The town sits snugly in a bowl shaped dip surrounded by rugged cliffs, sheltered from the wind, with houses and series of tunnels dug into the rock face. There is motorhome/mixed parking right at the bottom just a couple of minutes walk from the centre of the town with a river to the side. In the centre of the town there’s a lovely riverside park area where several people were painting the scene and some restaurants and shops here and there. It was quite late when we arrived so we sat in a busy bar having a drink with the locals and retired back to Buzz for the night ready to look around properly the next day.
From the town you can look up and see dozens of cave dwellings carved into the soft limestone. An old bridge crosses the river and the restored castle sits right at the top. The streets lead up through the town to the castle in a jumble of impossibly narrow, oddly angled and cobbled routes.
Unbelievably there were cars dotted here and there but how they managed to get there we couldn’t imagine! 2.50 euros got us in the castle, originally a medieval Arab fortress, which is quite small but interesting with a lot of information on its seemingly long history and the history of the town and The Cuevas del Diablo, a long series of caves gouged into the cliff sides.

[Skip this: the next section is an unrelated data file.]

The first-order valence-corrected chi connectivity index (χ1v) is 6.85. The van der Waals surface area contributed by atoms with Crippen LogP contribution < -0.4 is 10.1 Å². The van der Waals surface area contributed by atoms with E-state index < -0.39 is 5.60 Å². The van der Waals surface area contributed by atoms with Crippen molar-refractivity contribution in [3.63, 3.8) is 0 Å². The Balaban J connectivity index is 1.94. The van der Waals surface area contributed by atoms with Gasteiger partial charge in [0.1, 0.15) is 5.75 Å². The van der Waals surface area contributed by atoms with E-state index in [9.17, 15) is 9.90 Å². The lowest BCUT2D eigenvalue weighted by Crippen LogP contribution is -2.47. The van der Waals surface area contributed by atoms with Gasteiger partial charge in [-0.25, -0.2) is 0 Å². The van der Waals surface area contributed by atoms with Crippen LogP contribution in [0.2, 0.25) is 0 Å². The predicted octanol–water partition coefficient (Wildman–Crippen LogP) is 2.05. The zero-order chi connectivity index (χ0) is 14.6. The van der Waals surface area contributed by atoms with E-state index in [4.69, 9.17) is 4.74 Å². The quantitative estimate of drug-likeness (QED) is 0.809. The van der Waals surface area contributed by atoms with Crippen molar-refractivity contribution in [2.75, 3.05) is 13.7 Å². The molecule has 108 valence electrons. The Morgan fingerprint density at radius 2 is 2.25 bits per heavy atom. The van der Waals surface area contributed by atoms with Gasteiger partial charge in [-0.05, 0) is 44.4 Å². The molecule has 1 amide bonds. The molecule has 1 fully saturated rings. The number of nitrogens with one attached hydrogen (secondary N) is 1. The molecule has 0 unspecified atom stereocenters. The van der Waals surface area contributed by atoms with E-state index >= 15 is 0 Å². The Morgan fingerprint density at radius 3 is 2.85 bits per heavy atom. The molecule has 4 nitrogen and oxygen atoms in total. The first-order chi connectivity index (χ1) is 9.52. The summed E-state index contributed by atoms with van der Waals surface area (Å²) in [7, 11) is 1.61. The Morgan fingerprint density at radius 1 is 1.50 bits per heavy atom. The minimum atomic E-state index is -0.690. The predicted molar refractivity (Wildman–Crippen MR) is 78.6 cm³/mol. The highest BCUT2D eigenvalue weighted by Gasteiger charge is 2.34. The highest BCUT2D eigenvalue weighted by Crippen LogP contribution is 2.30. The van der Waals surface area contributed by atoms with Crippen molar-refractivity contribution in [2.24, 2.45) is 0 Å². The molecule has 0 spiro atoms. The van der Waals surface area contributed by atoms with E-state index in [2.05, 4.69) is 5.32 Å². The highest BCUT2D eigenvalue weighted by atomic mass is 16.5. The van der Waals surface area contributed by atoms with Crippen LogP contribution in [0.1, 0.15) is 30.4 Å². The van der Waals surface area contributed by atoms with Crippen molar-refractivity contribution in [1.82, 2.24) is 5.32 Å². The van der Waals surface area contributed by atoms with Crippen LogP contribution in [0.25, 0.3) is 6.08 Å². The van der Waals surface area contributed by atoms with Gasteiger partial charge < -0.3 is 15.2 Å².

After that it was time to drive the gorge and we almost chickened out when we turned into the narrow road and tried to interpret the sign showing falling rocks and using words like minor, limited and risk! Determined to continue we carried on and hoped for the best and actually it was mostly fine with just the odd narrow stretch or overhang.
Along the route we came across a couple of groups of wild mountain goats leaping about with astonishing agility on vertical rocks. We pulled over and watched them for a while and probably only saw about 4 other vehicles on the whole 35km or so route from to Alcalá del Júcar to Alcozarejos.
It didn’t quite have the drama or scale of the gorges of Tarn or Verdun but it had its own unique charm and we virtually had it all to ourselves which made it extra special. Do come if you’re ever near. The town is very welcoming, the atmosphere great and the drive quite a thrill!
Lovely as it was we had to go. We had a birthday celebration to get to, so onwards we went …..